• Security: the establishment and maintenance of policies and measures to protect a system or society.

  • Privacy: the proper handling and use of personal information, consistent with the preferences of the subject.

  • Confidence/trust: the freedom from worry, the predictability of action.

Finally, Mike Shamos (CMU) gave an overview of legal aspects. He outlined common fears about ID cards (the ‘big brother’ concern, mistrust of government, compromises to privacy, identity theft, database linking, concentration of power, fear about unknown effects, etc). However, he felt that all of these could be addressed and that ID cards could actually improve privacy, reduce identity theft, and give greater security to many aspects of everyday life.


Major improvements are needed in the control environment for the use of interconnected computers, their software and their security against intrusion. Discipline and education of users are critical in this, but layered and more intelligent security systems are needed.

It was agreed that hardware is not a problem. The capability of smart cards meets current needs in information capacity and price. Very impressive developments have occurred in the security of information on cards and in partitioning information to satisfy privacy requirements.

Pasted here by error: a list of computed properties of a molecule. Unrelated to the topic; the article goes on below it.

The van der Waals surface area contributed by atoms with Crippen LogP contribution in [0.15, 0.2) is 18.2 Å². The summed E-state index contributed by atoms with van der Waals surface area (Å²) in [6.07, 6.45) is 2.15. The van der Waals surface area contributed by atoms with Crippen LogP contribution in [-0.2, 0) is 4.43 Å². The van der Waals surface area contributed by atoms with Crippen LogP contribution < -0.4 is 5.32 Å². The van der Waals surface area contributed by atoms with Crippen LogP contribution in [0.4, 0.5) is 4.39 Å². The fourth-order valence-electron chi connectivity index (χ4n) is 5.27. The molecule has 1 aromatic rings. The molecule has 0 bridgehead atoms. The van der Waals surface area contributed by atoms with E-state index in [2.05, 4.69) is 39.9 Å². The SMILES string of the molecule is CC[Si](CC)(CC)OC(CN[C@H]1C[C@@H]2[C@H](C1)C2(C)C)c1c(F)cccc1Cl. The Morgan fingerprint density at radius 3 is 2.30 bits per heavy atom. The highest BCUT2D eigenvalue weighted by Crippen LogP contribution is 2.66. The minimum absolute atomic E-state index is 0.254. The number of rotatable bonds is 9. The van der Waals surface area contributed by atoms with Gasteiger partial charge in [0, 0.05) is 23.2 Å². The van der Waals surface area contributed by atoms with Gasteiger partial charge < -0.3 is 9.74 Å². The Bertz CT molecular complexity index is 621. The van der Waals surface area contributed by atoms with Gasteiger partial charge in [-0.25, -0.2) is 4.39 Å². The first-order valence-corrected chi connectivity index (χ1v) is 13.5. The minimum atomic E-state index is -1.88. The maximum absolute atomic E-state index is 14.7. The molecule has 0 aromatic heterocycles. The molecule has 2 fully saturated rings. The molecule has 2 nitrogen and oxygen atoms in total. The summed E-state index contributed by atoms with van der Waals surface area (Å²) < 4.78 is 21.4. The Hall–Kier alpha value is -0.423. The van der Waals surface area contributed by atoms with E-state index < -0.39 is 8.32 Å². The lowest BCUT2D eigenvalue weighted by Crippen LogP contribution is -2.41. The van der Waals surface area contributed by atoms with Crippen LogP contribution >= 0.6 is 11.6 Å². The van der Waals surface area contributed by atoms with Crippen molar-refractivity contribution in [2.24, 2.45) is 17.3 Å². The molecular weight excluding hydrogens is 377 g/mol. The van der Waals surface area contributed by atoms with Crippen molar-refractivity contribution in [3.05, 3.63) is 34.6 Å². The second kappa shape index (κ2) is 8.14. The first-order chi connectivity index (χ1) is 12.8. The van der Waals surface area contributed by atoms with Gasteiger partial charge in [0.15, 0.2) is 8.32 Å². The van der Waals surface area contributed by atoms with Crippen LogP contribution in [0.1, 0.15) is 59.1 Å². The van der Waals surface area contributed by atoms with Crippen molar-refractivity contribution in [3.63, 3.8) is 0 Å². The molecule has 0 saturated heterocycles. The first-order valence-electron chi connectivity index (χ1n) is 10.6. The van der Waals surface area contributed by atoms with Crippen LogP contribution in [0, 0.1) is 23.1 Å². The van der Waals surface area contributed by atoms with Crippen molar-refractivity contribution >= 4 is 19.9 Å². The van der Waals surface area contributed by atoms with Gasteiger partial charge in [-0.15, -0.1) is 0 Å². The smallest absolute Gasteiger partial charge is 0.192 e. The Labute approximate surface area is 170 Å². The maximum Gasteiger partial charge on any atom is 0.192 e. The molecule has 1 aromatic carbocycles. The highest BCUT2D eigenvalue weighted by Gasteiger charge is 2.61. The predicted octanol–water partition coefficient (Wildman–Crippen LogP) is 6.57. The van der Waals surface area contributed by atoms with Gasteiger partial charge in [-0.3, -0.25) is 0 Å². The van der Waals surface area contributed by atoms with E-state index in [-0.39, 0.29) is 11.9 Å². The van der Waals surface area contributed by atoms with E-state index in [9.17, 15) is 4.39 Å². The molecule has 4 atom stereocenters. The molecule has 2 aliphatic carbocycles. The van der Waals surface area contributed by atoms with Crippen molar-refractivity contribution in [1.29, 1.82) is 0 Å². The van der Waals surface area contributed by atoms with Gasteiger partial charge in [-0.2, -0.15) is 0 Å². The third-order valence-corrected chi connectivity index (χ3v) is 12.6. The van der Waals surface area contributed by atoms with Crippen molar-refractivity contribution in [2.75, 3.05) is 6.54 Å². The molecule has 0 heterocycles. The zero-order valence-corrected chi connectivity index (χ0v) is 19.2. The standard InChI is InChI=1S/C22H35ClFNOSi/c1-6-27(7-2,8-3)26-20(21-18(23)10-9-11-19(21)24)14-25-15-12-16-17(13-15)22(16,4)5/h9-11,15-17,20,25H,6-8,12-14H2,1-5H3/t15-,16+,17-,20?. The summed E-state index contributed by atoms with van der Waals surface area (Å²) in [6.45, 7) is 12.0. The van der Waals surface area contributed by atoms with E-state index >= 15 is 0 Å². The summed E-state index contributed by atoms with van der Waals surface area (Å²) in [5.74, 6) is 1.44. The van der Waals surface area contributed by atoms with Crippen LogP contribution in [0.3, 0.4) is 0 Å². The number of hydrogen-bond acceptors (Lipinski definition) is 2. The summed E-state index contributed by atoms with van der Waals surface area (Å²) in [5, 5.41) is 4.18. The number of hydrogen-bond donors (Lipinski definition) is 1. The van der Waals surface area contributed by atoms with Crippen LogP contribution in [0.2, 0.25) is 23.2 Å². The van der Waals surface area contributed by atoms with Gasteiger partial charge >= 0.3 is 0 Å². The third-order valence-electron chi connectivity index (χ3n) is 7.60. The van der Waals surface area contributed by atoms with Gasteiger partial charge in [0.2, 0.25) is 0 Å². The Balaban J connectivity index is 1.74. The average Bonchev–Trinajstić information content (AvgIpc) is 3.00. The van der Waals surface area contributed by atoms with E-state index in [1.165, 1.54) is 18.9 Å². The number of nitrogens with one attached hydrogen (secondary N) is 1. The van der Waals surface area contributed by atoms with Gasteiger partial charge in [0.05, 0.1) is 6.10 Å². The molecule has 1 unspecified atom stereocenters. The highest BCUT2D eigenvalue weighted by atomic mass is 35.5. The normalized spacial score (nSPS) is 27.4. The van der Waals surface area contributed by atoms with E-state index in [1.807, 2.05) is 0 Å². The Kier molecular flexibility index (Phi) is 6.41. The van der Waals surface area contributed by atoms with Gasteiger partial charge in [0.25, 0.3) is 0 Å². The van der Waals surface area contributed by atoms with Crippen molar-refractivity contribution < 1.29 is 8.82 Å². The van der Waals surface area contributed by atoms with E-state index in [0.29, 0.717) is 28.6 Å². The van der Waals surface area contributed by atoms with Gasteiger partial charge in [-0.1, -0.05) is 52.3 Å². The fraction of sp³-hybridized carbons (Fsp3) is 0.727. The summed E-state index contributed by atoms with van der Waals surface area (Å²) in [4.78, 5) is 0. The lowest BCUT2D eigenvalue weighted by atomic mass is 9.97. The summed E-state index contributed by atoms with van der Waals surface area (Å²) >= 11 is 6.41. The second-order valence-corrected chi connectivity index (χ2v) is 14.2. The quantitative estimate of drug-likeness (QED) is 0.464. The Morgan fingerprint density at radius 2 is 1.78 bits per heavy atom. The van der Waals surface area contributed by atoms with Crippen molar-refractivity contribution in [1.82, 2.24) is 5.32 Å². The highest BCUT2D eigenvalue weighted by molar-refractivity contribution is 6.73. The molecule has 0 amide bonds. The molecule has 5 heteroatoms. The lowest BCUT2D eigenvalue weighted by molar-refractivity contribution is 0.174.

Biometric authentication has improved greatly, but several methods used in parallel will be necessary. One alone is unlikely to be sufficient to give adequate levels of security and reliability.

The big challenges lie in the organisation, validation and access of the source data on which authentication and issue of digital certificates are based.

The successful implementation of new infrastructures for authentication of individuals with regard to permits, access to facilities, e-banking and ecommerce will be in large part a marketing exercise, with a focus on benefits (e.g. ‘fast-track’ access at airports, obtaining permits, etc) and on the extra security of transactions (e.g. avoidance of identity theft and fraud). The major effort will need to be in understanding, explaining, and implementing the compromises which will have to be made to achieve the optimum combination of security and privacy, some aspects of which are mutually exclusive. New types of organisation, acting as trusted third parties, will undoubtedly have an important role to play, but much yet remains to be decided on how such organisations might operate and be regulated.